Dear Fellow Lawrentians,
According to a poll taken by techcrunch.com way back in 2004, 85 percent of college students have a Facebook account. As an avid Facebook user myself, I know the drill: You get back from class, sit down at your trusty laptop, log on, and the Facebooking begins. Status updates, new wall posts, picture tags, video tags, group invitations, cause invitations, new messages, and who can forget Ninjas vs. Pirates?
Another fun Facebook feature frequented by Facebook fiends is good old fashioned Facebook stalking. Interestingly enough, the makers of Facebook have made it incredibly easy to peek at your friends’ conversations with other friends and look through every single picture tagged of them since high school. All told, many hours can be spent perusing the nearly indefinite pages to be found on Facebook.
One of the main purposes of Facebook is to connect and stay connected with friends. Events captured in real life are filmed or photographed, and then posted on Facebook to share with everyone. These pictures and videos can record road trips, vacations, holidays or just friends hanging out and doing absolutely nothing. No matter what the back story, Facebookers post, peruse and comment. The most devout users check for these updates religiously to know just what’s going on with everyone. Facebookers expect information and entertainment while logged on, and most of the time, they find it.
Unfortunately, there is little in terms of censorship on Facebook. It is mostly up to the discretion of the poster to be mindful about the potential after-effects of an uploaded video or uploaded pictures. What can be a seemingly funny and/or innocent picture can have unintended negative consequences. The age group that most uses Facebook suffers from a developmental caveat responsible for some of the most devastating and tragic events common in young people.
I am referring to the not yet fully developed prefrontal cortex of the human brain, which is responsible for judgment. It is thought by many to be the reason for behavior like drunk driving and drug abuse. This lack of judgment can be involved when uploading various forms of media to Facebook.
A picture of a college freshman passed out drunk on a beer-stained couch with phallic images etched on his face in red Sharpie may seem hilarious at the time it was photographed. But when the freshman wakes up the following afternoon hung over and covered with vomit and goes to check his Facebook account, he may be less than pleased to find out that the latest bit in his news feed is a picture of himself with his tongue hanging out, his face adorned with red penises.
He may be even less pleased to see a status update by his grandmother posted earlier that day, reminding him of the Facebook friends he would prefer to not see such a picture, which may include professors or family. All in all, it would not be a fun way to spend the morning. Luckily, a person can un-tag him or herself from such a photo or video; however, it was already posted and tagged, and people have been able to see it, even if only for a few hours.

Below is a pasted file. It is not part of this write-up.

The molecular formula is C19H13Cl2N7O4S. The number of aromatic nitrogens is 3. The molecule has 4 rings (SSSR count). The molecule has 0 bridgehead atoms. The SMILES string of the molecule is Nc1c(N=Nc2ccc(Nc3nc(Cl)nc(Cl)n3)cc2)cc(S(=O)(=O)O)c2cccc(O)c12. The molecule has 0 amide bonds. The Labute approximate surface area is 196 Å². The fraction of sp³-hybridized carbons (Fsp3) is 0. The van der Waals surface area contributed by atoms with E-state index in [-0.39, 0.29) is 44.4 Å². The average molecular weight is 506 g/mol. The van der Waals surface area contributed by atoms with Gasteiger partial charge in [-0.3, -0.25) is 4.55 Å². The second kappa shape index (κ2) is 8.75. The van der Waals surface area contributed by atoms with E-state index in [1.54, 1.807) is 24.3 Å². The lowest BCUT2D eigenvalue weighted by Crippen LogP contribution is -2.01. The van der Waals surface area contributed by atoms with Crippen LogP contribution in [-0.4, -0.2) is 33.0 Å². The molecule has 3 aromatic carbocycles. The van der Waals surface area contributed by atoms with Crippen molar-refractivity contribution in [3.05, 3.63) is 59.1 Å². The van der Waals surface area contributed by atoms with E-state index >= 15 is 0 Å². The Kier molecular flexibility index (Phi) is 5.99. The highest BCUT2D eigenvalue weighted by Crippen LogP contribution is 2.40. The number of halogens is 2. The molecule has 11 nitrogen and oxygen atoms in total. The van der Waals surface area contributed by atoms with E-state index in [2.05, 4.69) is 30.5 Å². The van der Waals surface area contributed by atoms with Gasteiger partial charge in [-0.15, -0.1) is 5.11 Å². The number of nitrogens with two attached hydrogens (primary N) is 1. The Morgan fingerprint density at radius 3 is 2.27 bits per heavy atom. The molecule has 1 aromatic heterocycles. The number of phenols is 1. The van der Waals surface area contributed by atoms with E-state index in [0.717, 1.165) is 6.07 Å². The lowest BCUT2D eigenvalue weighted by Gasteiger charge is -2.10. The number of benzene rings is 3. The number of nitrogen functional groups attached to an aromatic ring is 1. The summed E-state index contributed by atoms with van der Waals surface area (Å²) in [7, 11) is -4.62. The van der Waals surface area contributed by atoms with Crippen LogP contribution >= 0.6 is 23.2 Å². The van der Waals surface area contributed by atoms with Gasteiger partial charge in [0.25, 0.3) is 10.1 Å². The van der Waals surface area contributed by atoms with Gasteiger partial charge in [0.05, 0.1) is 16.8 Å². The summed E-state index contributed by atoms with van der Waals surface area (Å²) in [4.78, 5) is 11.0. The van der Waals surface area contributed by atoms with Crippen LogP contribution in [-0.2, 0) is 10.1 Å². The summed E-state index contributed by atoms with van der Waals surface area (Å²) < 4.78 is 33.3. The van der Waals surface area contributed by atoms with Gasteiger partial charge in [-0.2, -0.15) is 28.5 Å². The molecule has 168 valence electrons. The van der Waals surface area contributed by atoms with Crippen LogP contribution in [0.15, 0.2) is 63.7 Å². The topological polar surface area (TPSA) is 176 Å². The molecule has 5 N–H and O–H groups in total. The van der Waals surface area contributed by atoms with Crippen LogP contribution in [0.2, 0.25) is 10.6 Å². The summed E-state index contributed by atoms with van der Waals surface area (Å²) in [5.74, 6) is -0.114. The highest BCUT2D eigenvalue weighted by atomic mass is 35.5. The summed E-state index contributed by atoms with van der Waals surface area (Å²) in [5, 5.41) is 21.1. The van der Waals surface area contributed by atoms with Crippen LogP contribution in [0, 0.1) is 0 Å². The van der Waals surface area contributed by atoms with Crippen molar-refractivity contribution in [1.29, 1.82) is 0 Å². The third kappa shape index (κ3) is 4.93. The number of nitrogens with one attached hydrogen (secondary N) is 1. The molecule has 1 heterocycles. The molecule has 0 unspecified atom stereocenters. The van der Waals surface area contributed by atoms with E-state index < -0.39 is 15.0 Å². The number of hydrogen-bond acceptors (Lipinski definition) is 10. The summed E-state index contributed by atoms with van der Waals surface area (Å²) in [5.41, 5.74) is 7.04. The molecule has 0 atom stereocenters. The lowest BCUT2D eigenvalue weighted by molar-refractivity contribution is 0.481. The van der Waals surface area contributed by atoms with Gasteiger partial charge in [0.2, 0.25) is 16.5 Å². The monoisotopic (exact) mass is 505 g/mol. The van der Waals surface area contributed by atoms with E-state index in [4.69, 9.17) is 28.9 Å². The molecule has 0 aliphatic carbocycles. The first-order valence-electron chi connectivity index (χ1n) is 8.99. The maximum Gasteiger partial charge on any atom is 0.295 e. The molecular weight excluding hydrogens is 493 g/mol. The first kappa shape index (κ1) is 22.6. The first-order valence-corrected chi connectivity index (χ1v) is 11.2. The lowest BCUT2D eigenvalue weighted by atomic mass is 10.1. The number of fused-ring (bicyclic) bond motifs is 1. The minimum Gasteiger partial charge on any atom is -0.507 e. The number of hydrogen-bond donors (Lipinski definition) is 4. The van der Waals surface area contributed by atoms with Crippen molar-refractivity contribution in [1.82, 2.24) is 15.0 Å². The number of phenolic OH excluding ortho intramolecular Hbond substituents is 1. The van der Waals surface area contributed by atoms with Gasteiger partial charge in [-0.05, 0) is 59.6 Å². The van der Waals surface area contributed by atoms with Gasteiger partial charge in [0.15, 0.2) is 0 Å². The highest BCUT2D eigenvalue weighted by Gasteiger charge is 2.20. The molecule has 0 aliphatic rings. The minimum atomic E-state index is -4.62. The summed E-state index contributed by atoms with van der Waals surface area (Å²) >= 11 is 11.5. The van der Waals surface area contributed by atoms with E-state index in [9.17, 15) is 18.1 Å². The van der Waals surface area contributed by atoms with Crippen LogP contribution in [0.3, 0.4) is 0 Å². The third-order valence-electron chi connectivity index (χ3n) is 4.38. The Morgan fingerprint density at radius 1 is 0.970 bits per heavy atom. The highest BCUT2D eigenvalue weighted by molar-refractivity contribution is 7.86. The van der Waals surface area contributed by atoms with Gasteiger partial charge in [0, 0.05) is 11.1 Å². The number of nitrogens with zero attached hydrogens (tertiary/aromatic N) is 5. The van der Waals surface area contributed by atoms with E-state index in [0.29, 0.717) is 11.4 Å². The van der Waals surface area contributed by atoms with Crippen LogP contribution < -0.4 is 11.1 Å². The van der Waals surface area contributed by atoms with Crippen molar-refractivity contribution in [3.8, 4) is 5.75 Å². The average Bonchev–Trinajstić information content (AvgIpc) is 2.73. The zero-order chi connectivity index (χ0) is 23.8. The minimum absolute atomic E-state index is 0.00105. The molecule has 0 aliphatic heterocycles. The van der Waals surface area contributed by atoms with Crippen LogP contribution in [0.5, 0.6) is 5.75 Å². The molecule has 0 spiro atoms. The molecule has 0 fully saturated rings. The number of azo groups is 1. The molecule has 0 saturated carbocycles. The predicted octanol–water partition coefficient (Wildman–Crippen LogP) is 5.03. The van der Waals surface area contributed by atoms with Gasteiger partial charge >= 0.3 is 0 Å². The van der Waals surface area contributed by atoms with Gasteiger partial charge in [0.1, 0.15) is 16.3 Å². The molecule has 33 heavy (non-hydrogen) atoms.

The aforementioned example is a bit extreme, and most likely not common on the Lawrence campus; however, it exhibits the ability, or lack thereof, of a young person to judge a situation. Whereas the event of a freshman passing out drunk on a couch after a crazy night may make a fun memory at which to look back and laugh, it’s a snapshot that best remains between the individuals. The decision to post the picture on the World Wide Web was a poor one.
Had the poster considered the possible ramifications for the postee, he or she may have decided against publicizing the event. Some crazy stuff happens at college, and often, Facebook is the first place people take it.
It’s great that everyone is in touch with so many people and want to share their lives, but there should be a filter applied, separating what should be broadcast and what should be kept private. There are incredibly complex psychological and sociological concepts involved in networking Web sites such as Facebook; however, there is a very simple idea that must be present people’s minds each time they log on: the Golden Rule.
To do unto others as one would like others to do unto himself or herself is one of the most basic human principles, yet it is forgotten much too frequently. I firmly believe that each Lawrentian has a clear understanding of right and wrong deep within himself or herself, but it can be clouded and misguided by other “stuff” going on in our minds. We must be sure that when making judgment calls, we get in touch with this deeply embedded sense, and understand the consequences of our actions.
Ultimately, think twice before posting that picture or video on Facebook, and if you have any doubts as to how others, especially the people in the picture or video, will react, there’s a simple solution: don’t post it.
If you feel a strong desire to contribute to the wealth of information, gossip, drama, and humor on Facebook, simply type a friendly wall post to someone you’ve lost touch with. Comment on someone’s senior photo from their old high school yearbook.
There are plenty of positive things on Facebook to participate in, despite what some old technologically challenged curmudgeons – my own parents come to mind – may say. You, my fellow Lawrentians, have the power to brighten someone’s day with a cute picture from LOL Cats or FAIL Blog. I urge you to use this power for the benefit of your friends and colleagues and family and to make the true Lawrence Difference.
Dear Fellow Lawrentians,